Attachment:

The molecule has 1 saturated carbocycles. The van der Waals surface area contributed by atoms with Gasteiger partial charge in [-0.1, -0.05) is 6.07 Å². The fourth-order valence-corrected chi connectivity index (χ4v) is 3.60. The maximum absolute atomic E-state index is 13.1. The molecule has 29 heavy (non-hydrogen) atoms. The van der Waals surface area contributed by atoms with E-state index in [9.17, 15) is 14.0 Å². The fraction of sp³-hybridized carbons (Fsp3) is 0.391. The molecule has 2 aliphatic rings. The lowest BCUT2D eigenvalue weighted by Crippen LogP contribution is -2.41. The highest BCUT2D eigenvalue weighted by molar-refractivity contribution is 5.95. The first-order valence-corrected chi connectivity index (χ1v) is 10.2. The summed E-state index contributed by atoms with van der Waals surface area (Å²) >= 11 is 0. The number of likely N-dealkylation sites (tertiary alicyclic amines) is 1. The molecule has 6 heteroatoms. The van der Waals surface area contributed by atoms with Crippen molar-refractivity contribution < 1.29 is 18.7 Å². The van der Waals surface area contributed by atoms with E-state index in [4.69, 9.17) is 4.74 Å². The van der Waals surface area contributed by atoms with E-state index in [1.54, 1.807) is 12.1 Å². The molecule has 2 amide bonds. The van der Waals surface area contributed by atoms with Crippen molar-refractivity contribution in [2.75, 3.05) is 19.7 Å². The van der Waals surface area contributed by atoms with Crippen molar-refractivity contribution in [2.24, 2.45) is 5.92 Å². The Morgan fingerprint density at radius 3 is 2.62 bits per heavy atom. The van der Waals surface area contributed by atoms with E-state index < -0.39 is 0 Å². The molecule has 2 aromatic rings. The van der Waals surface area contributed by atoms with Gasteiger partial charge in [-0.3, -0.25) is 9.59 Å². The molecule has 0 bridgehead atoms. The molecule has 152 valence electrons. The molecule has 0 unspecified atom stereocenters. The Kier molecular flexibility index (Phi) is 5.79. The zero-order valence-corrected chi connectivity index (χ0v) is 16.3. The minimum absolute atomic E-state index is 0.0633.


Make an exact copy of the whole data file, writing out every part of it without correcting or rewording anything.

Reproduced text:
The molecule has 1 saturated carbocycles. The van der Waals surface area contributed by atoms with Gasteiger partial charge in [-0.1, -0.05) is 6.07 Å². The fourth-order valence-corrected chi connectivity index (χ4v) is 3.60. The maximum absolute atomic E-state index is 13.1. The molecule has 29 heavy (non-hydrogen) atoms. The van der Waals surface area contributed by atoms with E-state index in [9.17, 15) is 14.0 Å². The fraction of sp³-hybridized carbons (Fsp3) is 0.391. The molecule has 2 aliphatic rings. The lowest BCUT2D eigenvalue weighted by Crippen LogP contribution is -2.41. The highest BCUT2D eigenvalue weighted by molar-refractivity contribution is 5.95. The first-order valence-corrected chi connectivity index (χ1v) is 10.2. The summed E-state index contributed by atoms with van der Waals surface area (Å²) >= 11 is 0. The number of likely N-dealkylation sites (tertiary alicyclic amines) is 1. The molecule has 6 heteroatoms. The van der Waals surface area contributed by atoms with Crippen molar-refractivity contribution < 1.29 is 18.7 Å². The van der Waals surface area contributed by atoms with E-state index in [4.69, 9.17) is 4.74 Å². The van der Waals surface area contributed by atoms with E-state index in [1.54, 1.807) is 12.1 Å². The molecule has 2 amide bonds. The van der Waals surface area contributed by atoms with Crippen molar-refractivity contribution in [2.75, 3.05) is 19.7 Å². The van der Waals surface area contributed by atoms with Crippen molar-refractivity contribution in [2.24, 2.45) is 5.92 Å². The Morgan fingerprint density at radius 3 is 2.62 bits per heavy atom. The van der Waals surface area contributed by atoms with E-state index < -0.39 is 0 Å². The molecule has 2 aromatic rings. The van der Waals surface area contributed by atoms with Gasteiger partial charge in [-0.3, -0.25) is 9.59 Å². The molecule has 0 bridgehead atoms. The molecule has 152 valence electrons. The molecule has 0 unspecified atom stereocenters. The Kier molecular flexibility index (Phi) is 5.79. The zero-order valence-corrected chi connectivity index (χ0v) is 16.3. The minimum absolute atomic E-state index is 0.0633.